However, there is no reason to think that depressiveness is only a modern-day condition. The signs of the disease may be found throughout the known human history, although the rate of occurrence is difficult to estimate. Short-term studies seem to indicate rising prevalence and an increased risk for younger cohorts.11 One of the reasons may be the escalating use of substances.
Although historically the probability of suicide has increased with age and the largest risk group has been elderly men, the number of self-inflicted deaths among the youth, in particular among young men, started to grow rapidly after 1970 especially in developed countries.1 Also, depression has become a larger problem in developed countries than in less developed parts of the world.11
On the one hand, it may be that the richer have more time to take care of their mental health and see the doctor if they have problems. On the other hand, depression may, paradoxically, become more prevalent in societies where the vital needs of people are satisfied. If you struggle for the survival of yourself and your family, you have no time for depression. This is also in line with the view that to feel happy you need to feel needed by the others.
Depression and anxiety disorders share features that are adaptive in an evolutionary sense.12 If our goal pursuit is unsuccessful, we should stop to think and find a new strategy. In a more lenient form, dissatisfaction and low mood may contribute to making changes. But if the environment does not transmit signals that would help to overcome low mood and depression, this physiological adaptation becomes detrimental to daily functioning.
Similarly, in a less stable or more dangerous environment moderate anxiety may help detect danger in good time and avoid it. As all behavioural traits, depression and anxiety vary within the population and extreme forms are incongruous. It is worth mentioning that the extremely reduced form of anxiety and depressiveness is certainly more fitting than the other end of the scale, because bravely pursuing our opportunities may provide new solutions and possibilities, while by retreating and fearing everything, we may find ourselves stuck in a difficult situation, and unable to change it without external help.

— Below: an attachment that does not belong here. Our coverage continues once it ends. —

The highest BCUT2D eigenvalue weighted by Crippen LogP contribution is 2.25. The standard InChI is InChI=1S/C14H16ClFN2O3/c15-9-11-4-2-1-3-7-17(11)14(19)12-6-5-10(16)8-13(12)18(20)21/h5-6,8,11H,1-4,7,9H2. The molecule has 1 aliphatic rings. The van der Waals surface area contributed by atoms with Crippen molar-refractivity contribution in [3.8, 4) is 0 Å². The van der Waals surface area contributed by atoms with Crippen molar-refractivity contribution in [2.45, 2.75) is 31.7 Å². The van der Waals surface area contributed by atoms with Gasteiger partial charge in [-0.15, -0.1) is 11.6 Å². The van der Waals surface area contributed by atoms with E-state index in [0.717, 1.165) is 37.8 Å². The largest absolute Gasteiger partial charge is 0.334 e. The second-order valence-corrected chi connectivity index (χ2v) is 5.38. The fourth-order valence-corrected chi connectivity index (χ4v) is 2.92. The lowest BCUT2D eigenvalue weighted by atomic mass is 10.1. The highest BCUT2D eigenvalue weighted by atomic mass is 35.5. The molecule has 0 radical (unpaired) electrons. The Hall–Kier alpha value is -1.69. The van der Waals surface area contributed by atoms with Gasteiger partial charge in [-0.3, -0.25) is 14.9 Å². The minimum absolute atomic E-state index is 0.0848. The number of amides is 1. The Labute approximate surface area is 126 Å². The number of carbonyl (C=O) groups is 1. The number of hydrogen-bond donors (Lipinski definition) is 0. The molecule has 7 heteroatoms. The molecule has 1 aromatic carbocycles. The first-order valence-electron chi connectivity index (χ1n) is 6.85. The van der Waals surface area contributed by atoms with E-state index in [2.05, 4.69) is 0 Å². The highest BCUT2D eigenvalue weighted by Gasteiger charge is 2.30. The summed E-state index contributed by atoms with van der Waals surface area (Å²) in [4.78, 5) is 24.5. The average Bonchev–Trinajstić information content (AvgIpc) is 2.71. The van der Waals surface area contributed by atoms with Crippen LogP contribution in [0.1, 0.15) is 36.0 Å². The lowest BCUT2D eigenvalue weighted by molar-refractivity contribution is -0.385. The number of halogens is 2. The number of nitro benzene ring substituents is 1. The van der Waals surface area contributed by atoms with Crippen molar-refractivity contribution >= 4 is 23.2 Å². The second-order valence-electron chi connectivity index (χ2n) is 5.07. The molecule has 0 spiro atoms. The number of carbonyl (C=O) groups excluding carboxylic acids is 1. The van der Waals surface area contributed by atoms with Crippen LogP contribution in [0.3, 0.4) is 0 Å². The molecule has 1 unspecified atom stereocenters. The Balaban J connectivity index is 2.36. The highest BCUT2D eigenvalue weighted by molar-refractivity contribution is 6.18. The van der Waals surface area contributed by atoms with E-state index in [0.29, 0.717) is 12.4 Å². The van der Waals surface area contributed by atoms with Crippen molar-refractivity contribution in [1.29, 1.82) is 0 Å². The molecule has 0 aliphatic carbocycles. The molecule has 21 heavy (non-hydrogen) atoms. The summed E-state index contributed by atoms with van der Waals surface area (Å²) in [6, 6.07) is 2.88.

Although we may point out a number of negative aspects in our modern environment, we should not ignore the positive side. We live longer than ever and suffer less from infectious diseases and parasites. Our children do not die young one after another like they did in the past. We do not suffer from hunger, and we have a roof over our heads. Our life is safe.
It may seem controversial that signals of this abundance and well-being are often ignored by our body. The lines transmitting satisfaction signals between the environment and the body are designed for a different environment, for signals of different “wave-length”. Leaving a supermarket with a bag full of food does not make us as happy as coming from the wood with a basket full of mushrooms, no matter that the first has a greater nutritional value and has taken less energy from us.
For many of us, lying on the couch and watching television is less satisfactory than taking care of family members or helping friends. These signals can be induced artificially, by taking anti-depression drugs. We should remember, however, that there is a social creature inside us who needs the closeness of our mates, approval, physical activity, sunshine, and the feeling of being needed. The creature has to be helped, even if it disturbs our way of life in which our personal comfort, so easily achieved in the modern world, seems to take priority.
Evolution has not provided suicide as a solution to our problems. It is quite a characteristic problem in humans and to find its reasons, we should consider how we differ from other species of animals. One the one hand, suicidal behaviour results from the amplification of some common traits among animals in humans, and on the other hand, from the feeling that we are not needed, which is connected to our easy and comfortable life. If we realise what depression and loss of the will to live tell us about the shortcomings of the present day living environment, it may be easier for us to rearrange our ways so that we could enjoy life with all the abundance, security and individuality it offers.
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7 Tuul Sepp, Isiksusi ja kultuure kujundav parasiit – Sirp 27. III 2015.
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11 B. H. Hidaka, Depression as a Disease of Modernity: Explanations for Increasing Prevalence. Journal of Affective Disorders, 140(3), 205–214, 2012.
12 C. T. Bergstrom, & F. Meacham, Depression and anxiety: Maladaptive byproducts of Adaptive Mechanisms. Evolution, Medicine, and Public Health, 2016, 214–218, 2016.
The translation of this article from Estonian Public Broadcasting science news portal Novaator was funded by the European Regional Development Fund through Estonian Research Council.